Agent Representation with Music Partnership: A Reflection

So, I’ve finally got a fantastic agent, Lawrence Kershaw from The Music Partnership, and I cannot wait to continue my singing journey with this exciting collaboration!

I am a bit of a thinker and aside from constantly striving forward and looking at how much I have left to achieve, I like to make a point of reflecting back on my journey, and passing on what I have learned so that it might possibly help anyone who may be struggling right now.

I suppose I can’t not mention the big elephant in the room: this has happened during some very trying times, that is Covid-19. Everyone has been hit by this in one way or another, and Artists and the music world have been no exception. Much of the business of music-making depends on live interaction, both with each other and with audiences. Particularly in the classical music world which tended to keep to the more traditional ways of music-making and focused far less on the digitally-creative process and progress, it has been a huge learning curve for us to basically “take everything online”.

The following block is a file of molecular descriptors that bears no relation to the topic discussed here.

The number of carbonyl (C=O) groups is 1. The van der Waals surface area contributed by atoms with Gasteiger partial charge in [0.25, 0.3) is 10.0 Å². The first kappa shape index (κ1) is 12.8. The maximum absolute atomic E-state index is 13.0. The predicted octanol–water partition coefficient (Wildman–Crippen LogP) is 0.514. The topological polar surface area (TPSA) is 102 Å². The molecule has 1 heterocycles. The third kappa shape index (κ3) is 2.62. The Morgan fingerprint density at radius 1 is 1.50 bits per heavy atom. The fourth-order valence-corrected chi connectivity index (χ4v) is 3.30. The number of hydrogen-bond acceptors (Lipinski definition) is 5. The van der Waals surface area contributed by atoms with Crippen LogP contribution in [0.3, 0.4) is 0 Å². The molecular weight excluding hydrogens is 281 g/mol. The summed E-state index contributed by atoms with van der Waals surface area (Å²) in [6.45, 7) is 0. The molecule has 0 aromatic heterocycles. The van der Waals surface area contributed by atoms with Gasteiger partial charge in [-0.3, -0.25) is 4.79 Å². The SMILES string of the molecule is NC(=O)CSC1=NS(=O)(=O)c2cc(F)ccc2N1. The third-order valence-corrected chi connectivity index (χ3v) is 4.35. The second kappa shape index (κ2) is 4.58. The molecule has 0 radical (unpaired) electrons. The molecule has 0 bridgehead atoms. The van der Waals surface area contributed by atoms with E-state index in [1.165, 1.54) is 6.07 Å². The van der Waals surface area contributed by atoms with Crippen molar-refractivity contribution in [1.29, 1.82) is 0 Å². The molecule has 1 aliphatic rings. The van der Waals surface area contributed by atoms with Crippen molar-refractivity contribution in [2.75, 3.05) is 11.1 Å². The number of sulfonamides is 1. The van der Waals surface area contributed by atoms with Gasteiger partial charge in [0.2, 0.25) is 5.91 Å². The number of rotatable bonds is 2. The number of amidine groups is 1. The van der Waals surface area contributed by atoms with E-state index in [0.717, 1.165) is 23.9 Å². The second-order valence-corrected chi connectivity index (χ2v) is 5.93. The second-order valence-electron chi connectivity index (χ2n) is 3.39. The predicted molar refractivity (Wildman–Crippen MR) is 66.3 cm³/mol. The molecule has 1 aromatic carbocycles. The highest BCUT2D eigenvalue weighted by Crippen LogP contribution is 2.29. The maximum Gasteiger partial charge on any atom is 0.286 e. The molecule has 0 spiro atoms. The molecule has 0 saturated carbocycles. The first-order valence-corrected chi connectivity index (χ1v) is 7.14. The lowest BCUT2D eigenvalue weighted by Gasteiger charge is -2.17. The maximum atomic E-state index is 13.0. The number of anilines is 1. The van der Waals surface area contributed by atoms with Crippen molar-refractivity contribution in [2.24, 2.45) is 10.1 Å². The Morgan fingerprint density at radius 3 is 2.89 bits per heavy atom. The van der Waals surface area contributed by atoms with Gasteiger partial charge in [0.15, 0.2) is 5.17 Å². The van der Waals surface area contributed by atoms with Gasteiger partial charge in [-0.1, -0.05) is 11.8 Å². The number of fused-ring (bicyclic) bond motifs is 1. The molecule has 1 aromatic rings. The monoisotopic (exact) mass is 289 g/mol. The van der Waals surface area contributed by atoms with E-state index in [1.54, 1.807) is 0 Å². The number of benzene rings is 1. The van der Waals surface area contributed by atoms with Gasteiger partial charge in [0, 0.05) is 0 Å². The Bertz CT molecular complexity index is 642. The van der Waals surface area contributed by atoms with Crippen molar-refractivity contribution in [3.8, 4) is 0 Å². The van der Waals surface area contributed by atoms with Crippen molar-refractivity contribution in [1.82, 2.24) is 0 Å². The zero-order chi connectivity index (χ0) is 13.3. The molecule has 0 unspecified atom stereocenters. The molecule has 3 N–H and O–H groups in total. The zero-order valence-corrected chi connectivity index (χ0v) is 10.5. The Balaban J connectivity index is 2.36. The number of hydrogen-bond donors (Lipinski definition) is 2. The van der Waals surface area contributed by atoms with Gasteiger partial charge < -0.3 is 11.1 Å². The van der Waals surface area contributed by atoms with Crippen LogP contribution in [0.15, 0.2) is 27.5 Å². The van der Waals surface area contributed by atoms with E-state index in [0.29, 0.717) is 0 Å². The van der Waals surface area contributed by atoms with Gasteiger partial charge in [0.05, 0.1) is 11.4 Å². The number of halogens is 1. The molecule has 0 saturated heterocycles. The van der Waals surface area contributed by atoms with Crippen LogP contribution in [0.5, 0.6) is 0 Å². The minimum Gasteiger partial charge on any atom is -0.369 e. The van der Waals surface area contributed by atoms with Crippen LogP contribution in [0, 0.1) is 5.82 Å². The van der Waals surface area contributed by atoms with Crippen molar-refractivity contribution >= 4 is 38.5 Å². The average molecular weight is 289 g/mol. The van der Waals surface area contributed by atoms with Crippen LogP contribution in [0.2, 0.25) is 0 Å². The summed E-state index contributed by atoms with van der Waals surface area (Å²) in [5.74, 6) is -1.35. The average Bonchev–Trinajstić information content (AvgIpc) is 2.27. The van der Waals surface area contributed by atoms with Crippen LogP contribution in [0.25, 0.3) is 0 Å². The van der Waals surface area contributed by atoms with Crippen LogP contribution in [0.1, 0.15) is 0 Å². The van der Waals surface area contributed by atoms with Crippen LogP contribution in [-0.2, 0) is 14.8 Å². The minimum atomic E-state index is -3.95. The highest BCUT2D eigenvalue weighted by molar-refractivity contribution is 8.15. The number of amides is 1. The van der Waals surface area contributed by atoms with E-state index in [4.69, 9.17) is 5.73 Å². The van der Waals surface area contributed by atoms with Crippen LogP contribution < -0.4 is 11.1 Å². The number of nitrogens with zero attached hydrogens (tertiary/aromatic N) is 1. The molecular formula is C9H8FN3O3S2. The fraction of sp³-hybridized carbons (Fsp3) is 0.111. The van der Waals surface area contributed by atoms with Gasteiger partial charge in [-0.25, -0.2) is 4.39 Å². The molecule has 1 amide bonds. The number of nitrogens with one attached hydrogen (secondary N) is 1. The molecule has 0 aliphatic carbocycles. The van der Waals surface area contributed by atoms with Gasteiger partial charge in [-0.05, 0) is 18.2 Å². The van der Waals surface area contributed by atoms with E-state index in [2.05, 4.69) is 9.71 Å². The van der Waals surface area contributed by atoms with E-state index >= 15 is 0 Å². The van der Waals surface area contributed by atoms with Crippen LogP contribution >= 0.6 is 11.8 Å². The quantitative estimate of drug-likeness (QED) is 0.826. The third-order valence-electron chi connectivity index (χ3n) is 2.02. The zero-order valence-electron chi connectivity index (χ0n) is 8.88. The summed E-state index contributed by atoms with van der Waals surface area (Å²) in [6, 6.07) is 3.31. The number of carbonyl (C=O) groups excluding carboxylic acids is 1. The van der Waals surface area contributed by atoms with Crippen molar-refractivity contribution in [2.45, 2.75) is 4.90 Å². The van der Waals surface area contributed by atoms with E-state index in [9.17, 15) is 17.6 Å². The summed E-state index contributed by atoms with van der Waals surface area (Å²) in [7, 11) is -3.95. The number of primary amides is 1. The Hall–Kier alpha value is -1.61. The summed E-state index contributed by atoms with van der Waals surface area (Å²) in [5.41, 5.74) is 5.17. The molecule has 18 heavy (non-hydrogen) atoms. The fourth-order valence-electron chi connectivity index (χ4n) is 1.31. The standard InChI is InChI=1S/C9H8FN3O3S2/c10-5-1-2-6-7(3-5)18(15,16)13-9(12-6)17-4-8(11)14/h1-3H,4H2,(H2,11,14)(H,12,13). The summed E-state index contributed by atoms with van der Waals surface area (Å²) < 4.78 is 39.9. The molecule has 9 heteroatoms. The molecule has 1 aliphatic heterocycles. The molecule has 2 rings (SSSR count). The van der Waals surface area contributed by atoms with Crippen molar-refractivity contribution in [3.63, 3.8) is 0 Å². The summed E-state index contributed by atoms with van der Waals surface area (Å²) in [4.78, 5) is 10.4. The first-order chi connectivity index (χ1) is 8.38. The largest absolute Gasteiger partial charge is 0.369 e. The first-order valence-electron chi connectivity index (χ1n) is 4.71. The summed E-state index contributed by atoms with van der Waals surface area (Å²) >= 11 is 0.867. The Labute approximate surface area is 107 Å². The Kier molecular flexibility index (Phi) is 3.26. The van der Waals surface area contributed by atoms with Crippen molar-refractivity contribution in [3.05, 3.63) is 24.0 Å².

But I am not here to talk about that, because, well, unless you’ve been living under a rock for the past 5 months, you’re already pretty aware of the situation and have probably come across hundreds of social media posts talking about Covid struggles. 

I think what I really want to do is share some of what I have learned with fellow young singers out there hoping to find an agent. Honestly…it is a really tough world, and right now it is even harder, not just because of the fact that our industry is falling apart due to this dreaded virus, but also because (both pre-covid and post-covid) there is more competition than there ever was in the past (the distant past, not like recent pre-covid past). More competition, but less opportunity to be paid for what we do.